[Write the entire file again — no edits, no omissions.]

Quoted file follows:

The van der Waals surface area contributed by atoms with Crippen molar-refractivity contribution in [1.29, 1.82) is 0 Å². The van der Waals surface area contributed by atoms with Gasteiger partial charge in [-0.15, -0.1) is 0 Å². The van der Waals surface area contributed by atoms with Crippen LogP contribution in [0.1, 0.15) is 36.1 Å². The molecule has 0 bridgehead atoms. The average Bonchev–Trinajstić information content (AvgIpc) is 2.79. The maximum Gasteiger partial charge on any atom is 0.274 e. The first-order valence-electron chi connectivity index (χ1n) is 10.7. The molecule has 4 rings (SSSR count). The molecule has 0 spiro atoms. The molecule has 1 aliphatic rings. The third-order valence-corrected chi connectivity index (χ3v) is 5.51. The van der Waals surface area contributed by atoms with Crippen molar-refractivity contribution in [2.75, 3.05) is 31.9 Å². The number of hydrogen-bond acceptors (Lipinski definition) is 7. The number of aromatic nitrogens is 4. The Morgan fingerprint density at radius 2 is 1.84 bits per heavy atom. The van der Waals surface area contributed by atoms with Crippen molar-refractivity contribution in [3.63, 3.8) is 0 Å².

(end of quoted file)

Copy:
The van der Waals surface area contributed by atoms with Crippen molar-refractivity contribution in [1.29, 1.82) is 0 Å². The van der Waals surface area contributed by atoms with Gasteiger partial charge in [-0.15, -0.1) is 0 Å². The van der Waals surface area contributed by atoms with Crippen LogP contribution in [0.1, 0.15) is 36.1 Å². The molecule has 0 bridgehead atoms. The average Bonchev–Trinajstić information content (AvgIpc) is 2.79. The maximum Gasteiger partial charge on any atom is 0.274 e. The first-order valence-electron chi connectivity index (χ1n) is 10.7. The molecule has 4 rings (SSSR count). The molecule has 0 spiro atoms. The molecule has 1 aliphatic rings. The third-order valence-corrected chi connectivity index (χ3v) is 5.51. The van der Waals surface area contributed by atoms with Crippen molar-refractivity contribution in [2.75, 3.05) is 31.9 Å². The number of hydrogen-bond acceptors (Lipinski definition) is 7. The number of aromatic nitrogens is 4. The Morgan fingerprint density at radius 2 is 1.84 bits per heavy atom. The van der Waals surface area contributed by atoms with Crippen molar-refractivity contribution in [3.63, 3.8) is 0 Å².